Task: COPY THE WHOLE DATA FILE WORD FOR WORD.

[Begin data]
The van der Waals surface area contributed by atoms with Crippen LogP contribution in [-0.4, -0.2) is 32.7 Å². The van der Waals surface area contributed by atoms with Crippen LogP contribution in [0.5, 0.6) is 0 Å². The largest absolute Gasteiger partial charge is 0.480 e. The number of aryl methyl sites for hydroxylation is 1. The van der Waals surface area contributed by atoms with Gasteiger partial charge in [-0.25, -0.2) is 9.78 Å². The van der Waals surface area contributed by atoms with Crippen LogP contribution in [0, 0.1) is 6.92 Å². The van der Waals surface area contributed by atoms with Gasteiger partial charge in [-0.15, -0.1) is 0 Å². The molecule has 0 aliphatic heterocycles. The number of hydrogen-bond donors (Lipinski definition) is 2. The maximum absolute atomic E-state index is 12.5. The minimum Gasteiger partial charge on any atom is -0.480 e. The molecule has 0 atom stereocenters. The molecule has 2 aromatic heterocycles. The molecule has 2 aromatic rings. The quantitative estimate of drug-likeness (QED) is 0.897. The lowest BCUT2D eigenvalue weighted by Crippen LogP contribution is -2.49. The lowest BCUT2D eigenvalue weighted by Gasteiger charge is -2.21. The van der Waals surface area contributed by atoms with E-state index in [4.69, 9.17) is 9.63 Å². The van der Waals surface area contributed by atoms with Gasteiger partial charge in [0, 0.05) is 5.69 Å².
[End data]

The van der Waals surface area contributed by atoms with Crippen LogP contribution in [-0.4, -0.2) is 32.7 Å². The van der Waals surface area contributed by atoms with Crippen LogP contribution in [0.5, 0.6) is 0 Å². The largest absolute Gasteiger partial charge is 0.480 e. The number of aryl methyl sites for hydroxylation is 1. The van der Waals surface area contributed by atoms with Gasteiger partial charge in [-0.25, -0.2) is 9.78 Å². The van der Waals surface area contributed by atoms with Crippen LogP contribution in [0, 0.1) is 6.92 Å². The van der Waals surface area contributed by atoms with Gasteiger partial charge in [-0.15, -0.1) is 0 Å². The molecule has 0 aliphatic heterocycles. The number of hydrogen-bond donors (Lipinski definition) is 2. The maximum absolute atomic E-state index is 12.5. The minimum Gasteiger partial charge on any atom is -0.480 e. The molecule has 0 atom stereocenters. The molecule has 2 aromatic heterocycles. The molecule has 2 aromatic rings. The quantitative estimate of drug-likeness (QED) is 0.897. The lowest BCUT2D eigenvalue weighted by Crippen LogP contribution is -2.49. The lowest BCUT2D eigenvalue weighted by Gasteiger charge is -2.21. The van der Waals surface area contributed by atoms with E-state index in [4.69, 9.17) is 9.63 Å². The van der Waals surface area contributed by atoms with Gasteiger partial charge in [0, 0.05) is 5.69 Å².